Justine Greening's proposals to make Relationships and Sex Education mandatory in schools have been enthusiastically welcomed by all but religious conservatives. But whilst the proposals are a step in the right direction, the decision to allow parental opt-outs and give faith schools leeway to teach the subject in accordance with their religion means some children will be left behind. This isn't acceptable.
The move towards statutory RSE comes amid increasing concerns around child sexual exploitation, sexual health and the growing risks associated with growing up in a digital age. There is a clear need for schools to tackle issues around sex, relationships, consent, gender equality and sexuality. If there is a compelling case to act in relation to pupil safety then surely the proposals should apply equally to all children and young people, irrespective of their religious or cultural background.
Yet under the proposals, some of the children and young people most in need of this information, those denied it at home by socially or religiously conservative parents, will still be denied it.
The Government says it is important that we "ensure universal coverage for all pupils and improved quality" only to then undermine itself by granting opt-outs to religious schools.
All children deserve the same chances in life. Good quality comprehensive sex education should be every child's right. Instead, under these proposals, the subject will continue to be delivered according to the whims of religious authorities, rather than the needs of young people. These proposals risk reducing children in faith schools and from conservative religious backgrounds to second class status.
The limited scope of the subject also appears to be a sop to religion anxieties, fed by inaccurate tabloid 'scare' stories. Why, for example, why is the Government limiting primary school obligations to 'relationships education'? It is well established that the onset of puberty and sexual awareness, including of sexual orientation, occur for many children before they reach secondary school. Primary school children need age-appropriate education around the body, safe and unsafe touch, and puberty. What good reason is there to leave them in the dark?
The Government will hold discussions on what should be taught to children, and at what age, and there will be a full public consultation later this year. But the lack of explicit reference to gay, lesbian, bisexual and transgender (LGBT) people in the proposals is a concern.
The proposed legislation seems to fall short of the latest recommendation from the Committee of the Rights of the Child which called on the UK to "Ensure that meaningful sexual and reproductive health education is part of the mandatory school curriculum for all schools".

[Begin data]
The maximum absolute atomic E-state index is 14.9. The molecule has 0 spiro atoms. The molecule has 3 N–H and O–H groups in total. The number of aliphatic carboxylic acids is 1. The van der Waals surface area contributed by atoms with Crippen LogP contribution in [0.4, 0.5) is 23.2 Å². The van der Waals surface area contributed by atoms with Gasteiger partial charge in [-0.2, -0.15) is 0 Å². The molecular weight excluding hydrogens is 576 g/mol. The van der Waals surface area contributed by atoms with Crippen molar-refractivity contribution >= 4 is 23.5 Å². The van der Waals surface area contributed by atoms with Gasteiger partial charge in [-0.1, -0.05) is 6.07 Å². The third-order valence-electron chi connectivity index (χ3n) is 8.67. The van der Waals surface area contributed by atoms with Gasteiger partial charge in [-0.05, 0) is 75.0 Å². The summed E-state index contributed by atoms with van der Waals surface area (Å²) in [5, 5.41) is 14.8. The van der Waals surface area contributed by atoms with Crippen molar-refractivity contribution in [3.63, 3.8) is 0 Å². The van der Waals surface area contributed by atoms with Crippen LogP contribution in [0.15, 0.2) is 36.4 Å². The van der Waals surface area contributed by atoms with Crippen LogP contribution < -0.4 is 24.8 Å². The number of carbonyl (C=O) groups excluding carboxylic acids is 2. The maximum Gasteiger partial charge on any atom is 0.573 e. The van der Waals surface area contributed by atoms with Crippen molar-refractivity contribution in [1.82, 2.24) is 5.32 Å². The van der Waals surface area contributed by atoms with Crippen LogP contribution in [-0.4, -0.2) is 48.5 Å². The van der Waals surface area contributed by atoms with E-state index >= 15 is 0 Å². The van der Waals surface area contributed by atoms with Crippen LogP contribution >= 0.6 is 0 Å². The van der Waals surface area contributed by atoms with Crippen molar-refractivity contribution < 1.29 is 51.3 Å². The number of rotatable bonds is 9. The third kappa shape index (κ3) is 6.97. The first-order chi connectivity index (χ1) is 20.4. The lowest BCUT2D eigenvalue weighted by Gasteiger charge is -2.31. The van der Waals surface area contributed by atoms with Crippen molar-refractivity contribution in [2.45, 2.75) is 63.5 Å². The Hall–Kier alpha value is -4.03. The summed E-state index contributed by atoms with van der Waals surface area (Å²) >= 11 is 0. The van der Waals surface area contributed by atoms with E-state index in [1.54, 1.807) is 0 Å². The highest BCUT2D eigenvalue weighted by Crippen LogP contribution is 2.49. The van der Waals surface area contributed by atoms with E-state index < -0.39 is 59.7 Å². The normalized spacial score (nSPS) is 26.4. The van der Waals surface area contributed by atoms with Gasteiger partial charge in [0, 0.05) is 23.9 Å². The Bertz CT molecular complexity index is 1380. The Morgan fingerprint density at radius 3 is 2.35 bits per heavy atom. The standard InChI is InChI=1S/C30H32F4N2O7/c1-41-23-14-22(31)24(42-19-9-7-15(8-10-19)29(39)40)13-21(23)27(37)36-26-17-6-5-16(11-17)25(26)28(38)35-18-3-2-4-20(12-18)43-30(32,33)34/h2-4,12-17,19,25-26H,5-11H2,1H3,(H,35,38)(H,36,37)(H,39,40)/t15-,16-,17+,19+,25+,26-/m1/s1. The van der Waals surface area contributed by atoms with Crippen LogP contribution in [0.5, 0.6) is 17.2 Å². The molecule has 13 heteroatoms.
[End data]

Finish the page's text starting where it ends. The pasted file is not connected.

The human rights committee recommended:
"such education should provide age-appropriate information on: confidential sexual and reproductive health-care services; contraceptives; prevention of sexual abuse or exploitation, including sexual bullying; available support in cases of such abuse and exploitation; and sexuality, including that of LGBT children."
The Government argues that specifying the content of the subjects on the face of primary legislation would be "too prescriptive" and would run the risk of the legislation becoming "quickly out of date as the world changes".
This gives faith schools the wriggle room they want to avoid topics they don't like. The areas listed by the UN aren't going "out of date" anytime soon and should be explicitly included and without exception.
There is a pressing need to promote inclusion and acceptance in education. A major Government survey of 15 year olds has shown that health indicators/outcomes and happiness levels are materially worse for gay adolescents/teenagers and very much worse still for bisexual adolescents/teenagers.
Extensive polling of British Muslim attitudes conducted by ICM found that 52% thought homosexuality should be illegal in Britain. 39% agreed that "wives should always obey their husbands".
A recent family court case in which a transgender woman was denied contact with her ultra-Orthodox Jewish children highlighted the corrosive effect of intolerant attitudes amongst ultra‐Orthodox Jewish communities - attitudes that are being perpetuated by religious schools, where homosexuality and transsexuality are unmentionable.
Even human biology is deemed beyond the pale for some faith schools. The publicly funded Yesodey Hatorah secondary girls' school in Hackney was rebuked by the exam regulator after a National Secular Society investigation revealed it was censoring exam paper questions on human reproduction - a common practice, it claimed, amongst charedi schools throughout England.
Organised religion's desire to control our collective sex lives is of course nothing new. In 1877 the National Secular Society's founder Charles Bradlaugh and Annie Besant, a secularist and campaigner for women's rights, were brought to trial for 'obscenity' after disseminating a pamphlet on birth control. We can't allow a 19th century mindset to dictate modern education policy.
That's exactly what Justine Greening is doing by insisting that RSE needs to be "sensitive to the needs of the local community" and taught in accordance with the tenets of various religions in publicly funded faith schools - schools which are often attended by children from all religion and belief backgrounds.
The Government's "21st century relationships and sex education" will not be worthy of that billing if it allows young people's rights to be retarded by religion.
Schools are the ideal place to foster a more tolerant and inclusive Britain and to encourage a healthier, more knowledgeable and sexually autonomous younger generation. Education policy that panders to religion will fall short of delivering this.